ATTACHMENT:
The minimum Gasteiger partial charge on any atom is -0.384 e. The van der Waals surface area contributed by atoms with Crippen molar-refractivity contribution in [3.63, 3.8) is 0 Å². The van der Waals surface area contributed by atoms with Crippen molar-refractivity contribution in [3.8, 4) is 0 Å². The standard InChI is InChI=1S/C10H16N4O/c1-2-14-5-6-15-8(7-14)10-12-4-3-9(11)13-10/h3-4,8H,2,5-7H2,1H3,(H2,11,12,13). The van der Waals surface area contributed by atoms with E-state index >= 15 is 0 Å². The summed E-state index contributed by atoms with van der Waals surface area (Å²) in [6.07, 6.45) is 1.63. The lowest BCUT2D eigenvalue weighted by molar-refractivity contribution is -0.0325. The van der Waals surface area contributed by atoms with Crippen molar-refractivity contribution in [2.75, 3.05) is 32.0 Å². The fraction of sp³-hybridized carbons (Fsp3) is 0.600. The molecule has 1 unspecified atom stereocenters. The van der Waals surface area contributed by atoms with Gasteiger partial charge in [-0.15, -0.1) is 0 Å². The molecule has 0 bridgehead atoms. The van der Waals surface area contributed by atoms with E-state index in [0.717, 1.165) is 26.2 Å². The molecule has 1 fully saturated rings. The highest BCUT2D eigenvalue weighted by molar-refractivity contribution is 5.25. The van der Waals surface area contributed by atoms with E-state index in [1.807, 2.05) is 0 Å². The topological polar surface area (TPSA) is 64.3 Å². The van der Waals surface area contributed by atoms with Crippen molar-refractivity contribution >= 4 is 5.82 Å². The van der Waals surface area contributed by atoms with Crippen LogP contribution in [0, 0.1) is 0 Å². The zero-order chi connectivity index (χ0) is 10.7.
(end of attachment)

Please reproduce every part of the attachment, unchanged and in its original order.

The minimum Gasteiger partial charge on any atom is -0.384 e. The van der Waals surface area contributed by atoms with Crippen molar-refractivity contribution in [3.63, 3.8) is 0 Å². The van der Waals surface area contributed by atoms with Crippen molar-refractivity contribution in [3.8, 4) is 0 Å². The standard InChI is InChI=1S/C10H16N4O/c1-2-14-5-6-15-8(7-14)10-12-4-3-9(11)13-10/h3-4,8H,2,5-7H2,1H3,(H2,11,12,13). The van der Waals surface area contributed by atoms with E-state index >= 15 is 0 Å². The summed E-state index contributed by atoms with van der Waals surface area (Å²) in [6.07, 6.45) is 1.63. The lowest BCUT2D eigenvalue weighted by molar-refractivity contribution is -0.0325. The van der Waals surface area contributed by atoms with Crippen molar-refractivity contribution in [2.75, 3.05) is 32.0 Å². The fraction of sp³-hybridized carbons (Fsp3) is 0.600. The molecule has 1 unspecified atom stereocenters. The van der Waals surface area contributed by atoms with Gasteiger partial charge in [-0.15, -0.1) is 0 Å². The molecule has 0 bridgehead atoms. The van der Waals surface area contributed by atoms with E-state index in [0.717, 1.165) is 26.2 Å². The molecule has 1 fully saturated rings. The highest BCUT2D eigenvalue weighted by molar-refractivity contribution is 5.25. The van der Waals surface area contributed by atoms with E-state index in [1.807, 2.05) is 0 Å². The topological polar surface area (TPSA) is 64.3 Å². The van der Waals surface area contributed by atoms with Crippen molar-refractivity contribution >= 4 is 5.82 Å². The van der Waals surface area contributed by atoms with Crippen LogP contribution in [0, 0.1) is 0 Å². The zero-order chi connectivity index (χ0) is 10.7.